As part of the government’s efforts to rapidly expand superfast broadband throughout the UK, the Department for Digital, Culture, Media and Sport (DCMS) is looking to maximise existing infrastructure

Today, the UK government has announced a new broadband project that will see fibre optic cables threaded through water mains pipes as a method of making deployment more cost- and time-efficient, as well as reducing disruption.
The £4 million ‘Fibre in Water’ competition is being launched to select the consortium who will deliver this project, which will include identifying which region or regions will host the trial.
Applications for the project close on the 4th of October this year, with the trial scheduled for completion in March 2024.
Using existing pipe infrastructure in this way is hardly a novel idea. In Spain, the deployment of fibre optic cables within pipes supplying drinking water has already been a proven success. In the UK, it appears that drinking water pipes have not been explored before, but sewerage pipes have been trialled before; SSE Enterprise Telecoms notably began to lay fibre optic cables in Thames Water’s sewerage network back in 2017 and last year set about creating a technical user group including five of the UK’s leading water companies, in an effort to increase dialogue between the two industries.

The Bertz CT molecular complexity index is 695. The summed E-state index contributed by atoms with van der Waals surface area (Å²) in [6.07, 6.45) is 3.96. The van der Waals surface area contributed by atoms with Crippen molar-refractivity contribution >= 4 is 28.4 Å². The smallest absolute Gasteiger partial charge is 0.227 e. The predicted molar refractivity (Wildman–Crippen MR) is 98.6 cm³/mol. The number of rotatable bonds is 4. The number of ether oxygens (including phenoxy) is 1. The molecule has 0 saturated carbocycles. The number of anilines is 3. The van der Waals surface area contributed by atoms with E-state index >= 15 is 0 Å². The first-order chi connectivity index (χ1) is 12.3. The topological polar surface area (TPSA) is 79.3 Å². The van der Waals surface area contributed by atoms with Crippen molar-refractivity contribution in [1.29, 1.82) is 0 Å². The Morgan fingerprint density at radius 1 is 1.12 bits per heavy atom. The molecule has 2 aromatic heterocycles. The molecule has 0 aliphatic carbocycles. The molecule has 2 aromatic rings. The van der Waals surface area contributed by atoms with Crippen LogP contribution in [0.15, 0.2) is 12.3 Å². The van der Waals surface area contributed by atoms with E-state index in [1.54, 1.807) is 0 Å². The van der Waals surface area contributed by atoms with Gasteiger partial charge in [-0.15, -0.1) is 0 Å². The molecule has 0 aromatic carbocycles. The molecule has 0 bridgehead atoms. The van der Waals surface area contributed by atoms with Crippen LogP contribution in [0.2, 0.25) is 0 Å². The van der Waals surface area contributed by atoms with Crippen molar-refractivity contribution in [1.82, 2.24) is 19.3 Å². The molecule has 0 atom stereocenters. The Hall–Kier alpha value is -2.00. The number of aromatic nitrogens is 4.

At the time, SSE said that such solutions could ultimately reduce their deployment costs by up to 60%.
However, such plans naturally come with their own obstacles – often in a quite literal sense. In many cases, these water or sewerage networks are simply unsuitable for such novel deployments, whether due to a lack of space or simply being too old or unstable to handle the modifications.
There are other benefits beyond simply ease of deployment, however. The deployed solutions should also allow for the pipe’s activity itself to be more closely observed, with smart sensors able to detect things like leaks. According to government figures, around 20% of the total water pumped into public circulation every day is wasted through leaks.
“The cost of digging up roads and land is the biggest obstacle telecoms companies face when connecting hard-to-reach areas to better broadband, but beneath our feet there is a vast network of pipes reaching virtually every building in the country,” said the UK’s minister for digital infrastructure Matt Warman. “So, we are calling on Britain’s brilliant innovators to help us use this infrastructure to serve a dual purpose of serving up not just fresh and clean water but also lightning-fast digital connectivity.”
Naturally, any solution used to trial fibre optic cables in this way will first be approved by the Drinking Water Inspectorate before being used in a real-world setting.
Last year, the Access to Infrastructure (ATI) Regulations 2016 were announced to be coming under review, with changes expected to be announced this year related to simplifying the sharing of utility infrastructure. Theoretically, this review could see the telecoms sector gain access to more than a million kilometres of undergrounds utility ducts.
Could utility ducts hold the key to delivering on the UK government’s gigabit broadband goals? Find out what the operators think of this novel connectivity idea at this year’s live Connected Britain conference  
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